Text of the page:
Samurai Warriors 4: Empires Review – A Strategic Return for the Samurai Warriors 4 Cast

Samurai Warriors 4: Empires takes the characters and interpretation of Japanese history from that of the previously released Samurai Warriors 4-II (and technically Samurai Warriors 4). You can check out our review of Samurai Warriors 4 here and Samurai Warriors 4-II here. Most who are well accustomed to the Warriors/Musou franchise know the underlying mechanics that make the basis of the age-old formula – that is, learning about Japanese history while you hack and slash as your favourite historical figure. However, prior to Samurai Warriors 4: Empires, there was Samurai Warriors 4-II as well as Samurai Warriors 4. So for some of you newcomers out there, you might be wondering “what the heck makes Empires different from the past two base games?” Well, its underlying mechanic is still the same with its hack and slash and Japanese history goodness, but how it’s utilized is a bit different. Let’s just say if you like the idea of a more strategic, world-conquering approach you’re in the right place.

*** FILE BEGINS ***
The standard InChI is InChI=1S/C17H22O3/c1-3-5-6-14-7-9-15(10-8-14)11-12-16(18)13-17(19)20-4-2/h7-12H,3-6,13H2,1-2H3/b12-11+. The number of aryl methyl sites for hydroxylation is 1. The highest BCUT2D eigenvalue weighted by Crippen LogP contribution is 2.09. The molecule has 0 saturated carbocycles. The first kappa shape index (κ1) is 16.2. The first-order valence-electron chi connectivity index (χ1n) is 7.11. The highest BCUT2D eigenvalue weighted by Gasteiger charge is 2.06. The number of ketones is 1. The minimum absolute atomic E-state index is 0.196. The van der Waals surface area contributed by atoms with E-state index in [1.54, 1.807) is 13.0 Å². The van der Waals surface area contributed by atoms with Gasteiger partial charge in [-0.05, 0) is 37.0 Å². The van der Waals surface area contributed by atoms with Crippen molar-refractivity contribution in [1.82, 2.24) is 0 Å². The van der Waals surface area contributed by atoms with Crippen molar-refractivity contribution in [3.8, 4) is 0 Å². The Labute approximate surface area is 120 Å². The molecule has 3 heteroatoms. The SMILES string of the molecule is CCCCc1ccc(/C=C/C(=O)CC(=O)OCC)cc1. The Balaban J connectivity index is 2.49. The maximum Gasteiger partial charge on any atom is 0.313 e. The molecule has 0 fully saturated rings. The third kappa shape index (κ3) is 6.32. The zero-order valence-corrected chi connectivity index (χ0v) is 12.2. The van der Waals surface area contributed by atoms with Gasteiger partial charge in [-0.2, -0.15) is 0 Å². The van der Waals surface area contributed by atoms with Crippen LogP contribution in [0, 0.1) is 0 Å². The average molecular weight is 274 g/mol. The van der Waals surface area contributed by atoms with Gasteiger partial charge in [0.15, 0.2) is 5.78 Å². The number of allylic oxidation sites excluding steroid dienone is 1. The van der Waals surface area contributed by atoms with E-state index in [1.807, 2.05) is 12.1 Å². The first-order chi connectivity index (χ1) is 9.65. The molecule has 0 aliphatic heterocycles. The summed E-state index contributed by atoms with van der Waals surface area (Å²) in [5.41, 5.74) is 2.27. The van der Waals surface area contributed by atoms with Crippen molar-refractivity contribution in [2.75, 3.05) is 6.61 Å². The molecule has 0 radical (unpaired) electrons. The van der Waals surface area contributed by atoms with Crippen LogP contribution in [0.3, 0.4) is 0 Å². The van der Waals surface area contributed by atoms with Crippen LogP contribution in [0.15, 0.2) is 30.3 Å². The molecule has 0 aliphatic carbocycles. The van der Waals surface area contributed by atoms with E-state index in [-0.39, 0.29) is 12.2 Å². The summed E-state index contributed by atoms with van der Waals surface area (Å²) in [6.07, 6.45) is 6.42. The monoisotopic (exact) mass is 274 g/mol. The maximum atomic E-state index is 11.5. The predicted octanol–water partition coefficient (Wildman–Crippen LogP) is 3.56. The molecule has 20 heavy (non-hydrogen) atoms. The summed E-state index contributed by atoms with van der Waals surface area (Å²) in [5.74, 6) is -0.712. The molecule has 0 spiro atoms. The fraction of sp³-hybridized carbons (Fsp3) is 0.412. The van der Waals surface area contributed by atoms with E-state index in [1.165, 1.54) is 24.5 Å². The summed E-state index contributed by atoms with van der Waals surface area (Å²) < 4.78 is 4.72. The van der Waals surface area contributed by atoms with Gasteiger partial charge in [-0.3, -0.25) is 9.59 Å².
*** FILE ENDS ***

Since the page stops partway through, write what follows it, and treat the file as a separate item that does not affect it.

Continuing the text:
Due to the Empires take on the Samurai Warriors 4 series, there isn’t a premade story for you to sit through. Instead, it’s you who makes the story and take control of how the story unfolds. So, unlike Samurai Warriors 4 and 4-II where you have a story and particular characters to mainly follow, Samurai Warriors 4: Empires doesn`t truly have that aspect. The focus is truly on the strategic side of things, and your love for particular characters depend on your playthrough with past games as Empires really doesn`t give you background information on the importance and relevance of historical figures present in the game. However, it`s more than easy to jump right into the game without any prior knowledge and just look at each character like pawns on a chessboard. But knowing the characters personalities and interactions with other clans or characters does add more depth and value as you progress farther in scenarios.


“…if you like the idea of a more strategic, world-conquering approach you’re in the right place.”